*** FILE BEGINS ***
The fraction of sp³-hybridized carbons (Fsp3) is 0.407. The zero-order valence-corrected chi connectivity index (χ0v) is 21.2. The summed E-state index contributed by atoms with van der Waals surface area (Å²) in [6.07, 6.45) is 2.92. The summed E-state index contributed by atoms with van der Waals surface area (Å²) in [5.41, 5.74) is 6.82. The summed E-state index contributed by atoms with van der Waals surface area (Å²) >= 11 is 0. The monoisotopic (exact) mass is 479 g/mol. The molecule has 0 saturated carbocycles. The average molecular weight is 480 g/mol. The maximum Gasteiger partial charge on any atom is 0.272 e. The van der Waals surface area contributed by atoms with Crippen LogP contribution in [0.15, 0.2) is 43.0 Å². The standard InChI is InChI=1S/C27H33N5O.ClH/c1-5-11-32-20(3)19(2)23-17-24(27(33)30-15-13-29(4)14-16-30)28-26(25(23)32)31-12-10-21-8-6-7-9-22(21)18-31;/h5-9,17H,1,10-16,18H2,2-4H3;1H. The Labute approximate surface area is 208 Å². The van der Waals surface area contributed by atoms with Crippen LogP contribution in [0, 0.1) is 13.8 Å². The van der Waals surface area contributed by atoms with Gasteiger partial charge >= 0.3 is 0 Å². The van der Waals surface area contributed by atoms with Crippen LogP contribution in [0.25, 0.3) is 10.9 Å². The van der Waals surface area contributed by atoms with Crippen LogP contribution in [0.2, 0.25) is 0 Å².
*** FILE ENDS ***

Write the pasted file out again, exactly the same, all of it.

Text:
The fraction of sp³-hybridized carbons (Fsp3) is 0.407. The zero-order valence-corrected chi connectivity index (χ0v) is 21.2. The summed E-state index contributed by atoms with van der Waals surface area (Å²) in [6.07, 6.45) is 2.92. The summed E-state index contributed by atoms with van der Waals surface area (Å²) in [5.41, 5.74) is 6.82. The summed E-state index contributed by atoms with van der Waals surface area (Å²) >= 11 is 0. The monoisotopic (exact) mass is 479 g/mol. The molecule has 0 saturated carbocycles. The average molecular weight is 480 g/mol. The maximum Gasteiger partial charge on any atom is 0.272 e. The van der Waals surface area contributed by atoms with Crippen LogP contribution in [0.15, 0.2) is 43.0 Å². The standard InChI is InChI=1S/C27H33N5O.ClH/c1-5-11-32-20(3)19(2)23-17-24(27(33)30-15-13-29(4)14-16-30)28-26(25(23)32)31-12-10-21-8-6-7-9-22(21)18-31;/h5-9,17H,1,10-16,18H2,2-4H3;1H. The Labute approximate surface area is 208 Å². The van der Waals surface area contributed by atoms with Crippen LogP contribution in [0, 0.1) is 13.8 Å². The van der Waals surface area contributed by atoms with Gasteiger partial charge >= 0.3 is 0 Å². The van der Waals surface area contributed by atoms with Crippen LogP contribution in [0.25, 0.3) is 10.9 Å². The van der Waals surface area contributed by atoms with Crippen LogP contribution in [0.2, 0.25) is 0 Å².